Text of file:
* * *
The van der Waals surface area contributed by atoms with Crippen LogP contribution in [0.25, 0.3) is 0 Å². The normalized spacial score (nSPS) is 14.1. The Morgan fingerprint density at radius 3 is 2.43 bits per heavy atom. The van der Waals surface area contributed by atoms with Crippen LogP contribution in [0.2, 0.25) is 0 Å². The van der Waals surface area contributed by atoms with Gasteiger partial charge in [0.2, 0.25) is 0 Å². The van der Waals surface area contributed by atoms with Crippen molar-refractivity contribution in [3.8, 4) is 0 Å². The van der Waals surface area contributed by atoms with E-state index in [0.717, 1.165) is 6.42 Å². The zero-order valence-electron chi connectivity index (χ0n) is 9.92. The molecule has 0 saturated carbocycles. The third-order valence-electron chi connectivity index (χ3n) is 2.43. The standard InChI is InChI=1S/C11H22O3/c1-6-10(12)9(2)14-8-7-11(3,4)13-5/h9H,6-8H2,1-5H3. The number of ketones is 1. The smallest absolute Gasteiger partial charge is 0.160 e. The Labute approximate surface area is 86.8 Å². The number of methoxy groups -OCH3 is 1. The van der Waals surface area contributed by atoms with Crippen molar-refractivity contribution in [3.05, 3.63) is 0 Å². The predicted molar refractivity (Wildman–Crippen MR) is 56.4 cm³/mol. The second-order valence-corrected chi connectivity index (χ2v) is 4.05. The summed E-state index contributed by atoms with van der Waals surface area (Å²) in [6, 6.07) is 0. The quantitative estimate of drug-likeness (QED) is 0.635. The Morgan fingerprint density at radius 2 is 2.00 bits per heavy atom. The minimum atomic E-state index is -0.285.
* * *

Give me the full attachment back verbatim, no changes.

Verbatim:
The van der Waals surface area contributed by atoms with Crippen LogP contribution in [0.25, 0.3) is 0 Å². The normalized spacial score (nSPS) is 14.1. The Morgan fingerprint density at radius 3 is 2.43 bits per heavy atom. The van der Waals surface area contributed by atoms with Crippen LogP contribution in [0.2, 0.25) is 0 Å². The van der Waals surface area contributed by atoms with Gasteiger partial charge in [0.2, 0.25) is 0 Å². The van der Waals surface area contributed by atoms with Crippen molar-refractivity contribution in [3.8, 4) is 0 Å². The van der Waals surface area contributed by atoms with E-state index in [0.717, 1.165) is 6.42 Å². The zero-order valence-electron chi connectivity index (χ0n) is 9.92. The molecule has 0 saturated carbocycles. The third-order valence-electron chi connectivity index (χ3n) is 2.43. The standard InChI is InChI=1S/C11H22O3/c1-6-10(12)9(2)14-8-7-11(3,4)13-5/h9H,6-8H2,1-5H3. The number of ketones is 1. The smallest absolute Gasteiger partial charge is 0.160 e. The Labute approximate surface area is 86.8 Å². The number of methoxy groups -OCH3 is 1. The van der Waals surface area contributed by atoms with Crippen molar-refractivity contribution in [3.05, 3.63) is 0 Å². The predicted molar refractivity (Wildman–Crippen MR) is 56.4 cm³/mol. The second-order valence-corrected chi connectivity index (χ2v) is 4.05. The summed E-state index contributed by atoms with van der Waals surface area (Å²) in [6, 6.07) is 0. The quantitative estimate of drug-likeness (QED) is 0.635. The Morgan fingerprint density at radius 2 is 2.00 bits per heavy atom. The minimum atomic E-state index is -0.285.